Hypothyroidism (low thyroid) is a hormone imbalance caused when the thyroid does not produce enough thyroid hormone.
What are the Symptoms of Hypothyroid? The most common are fatigue and intolerance to cold. If everybody is wearing short sleeves and you are wearing a jacket, you most likely have a hypothyroid issue. Symptoms which detect hypothyroidism are fatigue, exhaustion, tiredness, weight gain, dry or coarse hair, hair loss, muscle cramps and frequent muscle aches, constipation, depression, irritability, lapse of memory, sensitivity towards cold, puffy face, abnormal menstrual cycles and decreased libido. Many of these symptoms go unnoticed but as you get older these become a real threat.
Influences which can contribute to hypothyroidism are malnourishment, and thyroid and pituitary exhaustion due to excessive caffeine, sugar, alcohol and other stimulants. Malnourishment, of course, does not mean lack of food, but rather, a diet of processed, unnatural foods that are not nourishing. Other environmental factors include the consumption of fluoridated water, and pesticides and radiation.
Hypothyroidism is a condition under which production of thyroid hormone is far less than usual. The purpose of thyroid hormone is to focus on the body’s metabolism and when that is hit, it results in slow metabolism. Slow metabolism affects the growth, development and many cellular processes which can have adverse effect on your body. Many people are victims to this disease, women in general bear the brunt most of the times. The increasing age is another reason to be affected by this disease. In early stages of hypothyroidism, there are hardly any symptoms to detect it early on. When left untreated it can cause many health problems including obesity, joint pain, infertility and heart disease.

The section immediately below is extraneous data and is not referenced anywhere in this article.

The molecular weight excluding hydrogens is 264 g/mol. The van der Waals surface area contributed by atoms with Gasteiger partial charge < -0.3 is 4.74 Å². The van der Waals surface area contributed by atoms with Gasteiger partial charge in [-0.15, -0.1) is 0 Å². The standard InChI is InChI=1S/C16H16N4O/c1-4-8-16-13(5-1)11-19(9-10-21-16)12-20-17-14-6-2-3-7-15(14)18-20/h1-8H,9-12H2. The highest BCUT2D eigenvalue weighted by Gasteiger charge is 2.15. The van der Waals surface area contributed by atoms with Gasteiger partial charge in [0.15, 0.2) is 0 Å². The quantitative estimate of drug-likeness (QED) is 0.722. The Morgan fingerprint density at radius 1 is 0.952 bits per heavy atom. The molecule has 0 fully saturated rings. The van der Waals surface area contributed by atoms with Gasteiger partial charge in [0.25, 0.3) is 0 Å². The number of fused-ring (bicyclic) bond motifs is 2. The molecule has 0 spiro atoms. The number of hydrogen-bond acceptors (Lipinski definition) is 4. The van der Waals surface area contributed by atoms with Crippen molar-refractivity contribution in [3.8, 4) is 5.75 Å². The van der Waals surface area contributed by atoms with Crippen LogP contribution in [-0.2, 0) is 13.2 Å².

One of the common reasons for hypothyroidism is due to problems with the thyroid gland. On other occasion, it happens due to some problem in the brain or pituitary gland. Other causes for this problem is Hashimoto’s thyroiditis, increased amount of drugs, treatment of hyperthyroidism, treatment for thyroid tumors, iodine deficiency, family history, old age, radiation and postpartum thyroiditis.
One of the main causes of hyperthyroidism is Graves’ Disease and/or Hashimoto’s. Graves’ Disease, an autoimmune disease that sees an individual’s thyroid gland as a foreign object invading the body and produces antibodies to attack the gland. This causes the thyroid gland to produce a greater than normal amount of thyroxine. As a person’s thyroxine level increases, the body’s metabolic rate increases as well. A higher metabolism rate can lead to several health problems, including irregular heartbeat and anxiety disorders.
Graves’ Disease occurs mostly in middle-aged women, but it has also been known to occur in children and the elderly.
Symptoms of Graves’ Disease include a sensitivity to heat, weight loss, brittle hair, restlessness, muscle weakness, increased appetite, tremors, blurred or double vision, nervousness, redness and swelling of the eyes, fatigue, changes in heart beat and sex drive. While Graves’ Disease is an incurable ailment, it is not life threatening and can very well be treated with anti-thyroid drugs, radioactive iodine, or surgery to remove most of the thyroid gland.
A new clinical symptom that doctors are seeing increasingly frequently is a cluster of symptoms caused by eating too much soy. Some women are eating soy products such as tofu and tempeh, taking soy protein powders, drinking soy milk, eating soy “energy” bars, and taking soy supplements for they phytoestrogenic effect – every day! This is overdoing it and leads to blocked uptake of glucose in the brain, blocked absorption of minerals, blocked absorption of protein, and blocked thyroid function. Like everything else, soy should be eaten in moderation and I don’t recommend the use of soy protein powders or drinking soy milk on a regular basis. Eating soy a few times a week should be plenty. If you eat excessive amounts of the cruciferous vegetables such as broccoli, cauliflower, cabbage and Brussels sprouts, you can block thyroid function. Again, a few times a week is plenty. Many prescription drugs can block or decrease levels of one or both thyroid hormones. The most common include prednisone, barbiturates, oral contraceptives, cholesterol-lowering drugs, heparin, phenytoin (Dilantin), propranolol, and aspirin.